ARLINGTON, Va. -- If not for Washington's train system and the vision of community leaders in the 1970s, Arlington might be nothing more than a former suburb swallowed by sprawl.
Instead, it is the envy of its Northern Virginia neighbors, with the lowest property tax rate and highest office occupancy in the region. It has sought-after neighborhoods and an economy so sound it has lowered taxes twice in two years.
Less than 20 miles away, Loudoun County, once a sleepy farming community, is reacting to a wave of development that took it by surprise in the mid-1990s and has forced its property tax rate to nearly double in 10 years. County leaders put brakes on growth with the only control they had, the county's zoning ordinance, hoping it can withstand the 193 lawsuits now trying to undo it.
Like Atlanta's suburban counties, the Northern Virginia communities surrounding Washington must contend with gridlock, exploding demands for services by new residents and increasing environmental regulation.
Decisions that Atlanta's leaders make in the months ahead may determine whether the region's communities follow Arlington's model for coping with growth and traffic, or Loudoun County's.
Arlington is the smallest county in the nation, only 25.8 square miles. Just across the Potomac River from Washington, it was a logical location for the Washington Metro system's first thrust outside city borders.
Eleven of 20 stations on the rail line are in Arlington. The first opened in 1979. By then, the county already had a bold plan to make the most of the system while protecting residential zones. Planners and county leaders in the early 1970s pushed to build the rail line underground and away from highway paths. Then, they zoned the areas closest to the stations for high-density development.
In a move unusual for the time, the zoning allowed construction of residential, commercial and retail space on the same plot of land. The high-density zoning was restricted to preserve green space and protect existing single-family and multifamily residential areas.
`A lot of struggle'
"Where the stations went in and development pressures were created, there was a lot of struggle with the neighborhoods as to how much development to allow," said Ron Kirby, transportation director of the Washington Council of Governments, the regional planning organization for metro Washington. "Even in Arlington, which planned a long way ahead, there was always somebody who was resisting the development coming in. The key to success there was to plan a long way ahead."
Loudoun County's failure to foresee what lay ahead as Washington-area development spread toward its borders has left it grappling with the consequences.
Loudoun's population has almost tripled since 1990, and residential building in the county is at an all-time high. Loudoun is the second-fastest-growing county in the United States, just ahead of metro Atlanta's Henry and Forsyth counties.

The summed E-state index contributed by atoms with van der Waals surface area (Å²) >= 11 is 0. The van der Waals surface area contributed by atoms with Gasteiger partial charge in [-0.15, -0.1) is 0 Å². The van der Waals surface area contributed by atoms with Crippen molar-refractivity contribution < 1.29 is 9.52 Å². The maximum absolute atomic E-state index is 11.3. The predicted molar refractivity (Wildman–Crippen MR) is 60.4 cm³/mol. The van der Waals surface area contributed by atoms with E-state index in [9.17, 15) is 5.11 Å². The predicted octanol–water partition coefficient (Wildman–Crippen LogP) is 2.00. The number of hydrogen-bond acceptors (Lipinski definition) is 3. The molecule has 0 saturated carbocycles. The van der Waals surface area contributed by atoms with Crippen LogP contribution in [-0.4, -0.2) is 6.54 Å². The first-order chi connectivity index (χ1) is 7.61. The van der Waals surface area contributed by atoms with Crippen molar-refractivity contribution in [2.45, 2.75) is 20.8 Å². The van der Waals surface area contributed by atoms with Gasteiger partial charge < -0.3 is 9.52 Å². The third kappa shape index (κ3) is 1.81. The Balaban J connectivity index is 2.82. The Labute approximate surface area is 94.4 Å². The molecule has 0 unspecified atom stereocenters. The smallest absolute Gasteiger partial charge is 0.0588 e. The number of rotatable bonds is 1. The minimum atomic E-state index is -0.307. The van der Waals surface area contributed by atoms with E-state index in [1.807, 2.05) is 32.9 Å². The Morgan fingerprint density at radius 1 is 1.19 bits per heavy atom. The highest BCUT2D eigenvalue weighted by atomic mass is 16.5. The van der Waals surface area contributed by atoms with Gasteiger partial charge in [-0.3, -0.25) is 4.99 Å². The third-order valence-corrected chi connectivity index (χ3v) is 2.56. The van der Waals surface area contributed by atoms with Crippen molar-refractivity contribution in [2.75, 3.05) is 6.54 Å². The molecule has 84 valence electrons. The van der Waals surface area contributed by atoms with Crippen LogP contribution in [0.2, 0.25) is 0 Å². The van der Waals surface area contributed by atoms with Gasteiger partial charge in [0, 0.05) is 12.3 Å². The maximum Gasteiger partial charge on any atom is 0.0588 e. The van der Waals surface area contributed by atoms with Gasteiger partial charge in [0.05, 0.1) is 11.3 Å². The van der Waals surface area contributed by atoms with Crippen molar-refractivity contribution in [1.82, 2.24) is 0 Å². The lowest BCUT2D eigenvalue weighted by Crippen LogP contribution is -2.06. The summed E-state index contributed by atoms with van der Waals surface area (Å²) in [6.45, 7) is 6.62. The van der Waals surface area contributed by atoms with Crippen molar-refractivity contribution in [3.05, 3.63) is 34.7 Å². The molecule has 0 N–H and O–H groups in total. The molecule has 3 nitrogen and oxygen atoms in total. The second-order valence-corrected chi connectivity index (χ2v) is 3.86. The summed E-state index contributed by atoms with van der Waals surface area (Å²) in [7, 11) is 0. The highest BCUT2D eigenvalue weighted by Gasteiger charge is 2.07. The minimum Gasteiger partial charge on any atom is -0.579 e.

MCI, formerly WorldCom, and America Online built headquarters in Loudoun in the late 1990s.
MCI spokeswoman Julie Moore said proximity to Washington Dulles International Airport and the large number of workers the company already had in the region made Loudoun "a natural fit."
AOL's move to Loudoun in 1996 brought more than 3,000 workers into the county and drew other companies that also built rambling campuses along the Virginia 28 corridor.
"More and more development is occurring farther out, and people are commuting long distances," said transportation planner Kirby. "As employment goes out, then residential can go even farther out. ... It's just economics."
County leaders were unprepared for the public service demands of so many new residents. Two-lane county roads leading to the high-tech corridor are jammed at rush hour, schools are filling up as fast as the county can build them, and police and fire squads are stretched to the limit.
In contrast, Arlington officials in the 1970s understood mass transit would bring change, and they engaged residents in deciding how to make the changes benefit the county.
1975 land-use plan
After gathering public opinion, county leaders adopted Arlington's land-use plan in 1975 while Metro stops were under construction. The plan encouraged high-density, mixed-use development along the transit spine.
"Less than 7 percent of the land area of the county is committed to high-density development around the Metro stations and within a quarter to a third of a mile or so. And anything else out there, we've kept the same. That's the idea," said Chris Zimmerman, a member of the Arlington Board and a former board chairman for the Washington Metro system.
About two-thirds of the planned construction around stations is now complete, and Arlington is reaping the benefits. In the midst of a recession that has driven office vacancy rates to nearly 15 percent nationwide, office vacancy rates in Arlington are 11.5 percent.
The rest of Northern Virginia has an average office vacancy rate of about 17.5 percent.